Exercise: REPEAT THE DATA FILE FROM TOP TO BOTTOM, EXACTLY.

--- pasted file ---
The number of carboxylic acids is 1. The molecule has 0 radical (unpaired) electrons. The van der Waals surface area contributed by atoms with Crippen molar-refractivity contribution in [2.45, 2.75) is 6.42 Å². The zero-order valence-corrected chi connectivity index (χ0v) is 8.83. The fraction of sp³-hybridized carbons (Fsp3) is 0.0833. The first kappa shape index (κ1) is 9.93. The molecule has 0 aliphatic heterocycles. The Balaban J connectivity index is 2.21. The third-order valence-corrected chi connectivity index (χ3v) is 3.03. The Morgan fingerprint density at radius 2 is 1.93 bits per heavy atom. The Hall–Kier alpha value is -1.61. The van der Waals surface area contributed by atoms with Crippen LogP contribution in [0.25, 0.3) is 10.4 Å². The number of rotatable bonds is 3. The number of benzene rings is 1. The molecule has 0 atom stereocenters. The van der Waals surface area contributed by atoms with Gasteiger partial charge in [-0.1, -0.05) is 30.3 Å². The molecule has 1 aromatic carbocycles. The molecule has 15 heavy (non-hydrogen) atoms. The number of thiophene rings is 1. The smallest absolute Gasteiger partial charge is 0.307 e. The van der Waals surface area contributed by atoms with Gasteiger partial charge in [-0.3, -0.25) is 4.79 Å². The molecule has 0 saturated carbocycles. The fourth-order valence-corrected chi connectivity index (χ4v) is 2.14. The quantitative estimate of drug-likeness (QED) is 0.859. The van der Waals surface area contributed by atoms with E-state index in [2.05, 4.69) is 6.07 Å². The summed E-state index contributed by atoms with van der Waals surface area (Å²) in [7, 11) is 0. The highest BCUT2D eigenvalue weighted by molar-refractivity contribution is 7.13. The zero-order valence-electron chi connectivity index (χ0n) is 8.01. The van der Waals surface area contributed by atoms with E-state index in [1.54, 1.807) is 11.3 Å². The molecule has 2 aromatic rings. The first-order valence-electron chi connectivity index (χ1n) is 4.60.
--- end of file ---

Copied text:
The number of carboxylic acids is 1. The molecule has 0 radical (unpaired) electrons. The van der Waals surface area contributed by atoms with Crippen molar-refractivity contribution in [2.45, 2.75) is 6.42 Å². The zero-order valence-corrected chi connectivity index (χ0v) is 8.83. The fraction of sp³-hybridized carbons (Fsp3) is 0.0833. The first kappa shape index (κ1) is 9.93. The molecule has 0 aliphatic heterocycles. The Balaban J connectivity index is 2.21. The third-order valence-corrected chi connectivity index (χ3v) is 3.03. The Morgan fingerprint density at radius 2 is 1.93 bits per heavy atom. The Hall–Kier alpha value is -1.61. The van der Waals surface area contributed by atoms with Crippen LogP contribution in [0.25, 0.3) is 10.4 Å². The number of rotatable bonds is 3. The number of benzene rings is 1. The molecule has 0 atom stereocenters. The van der Waals surface area contributed by atoms with Gasteiger partial charge in [-0.1, -0.05) is 30.3 Å². The molecule has 1 aromatic carbocycles. The molecule has 15 heavy (non-hydrogen) atoms. The number of thiophene rings is 1. The smallest absolute Gasteiger partial charge is 0.307 e. The van der Waals surface area contributed by atoms with Gasteiger partial charge in [-0.3, -0.25) is 4.79 Å². The molecule has 0 saturated carbocycles. The fourth-order valence-corrected chi connectivity index (χ4v) is 2.14. The quantitative estimate of drug-likeness (QED) is 0.859. The van der Waals surface area contributed by atoms with E-state index in [2.05, 4.69) is 6.07 Å². The summed E-state index contributed by atoms with van der Waals surface area (Å²) in [7, 11) is 0. The highest BCUT2D eigenvalue weighted by molar-refractivity contribution is 7.13. The zero-order valence-electron chi connectivity index (χ0n) is 8.01. The van der Waals surface area contributed by atoms with E-state index in [1.54, 1.807) is 11.3 Å². The molecule has 2 aromatic rings. The first-order valence-electron chi connectivity index (χ1n) is 4.60.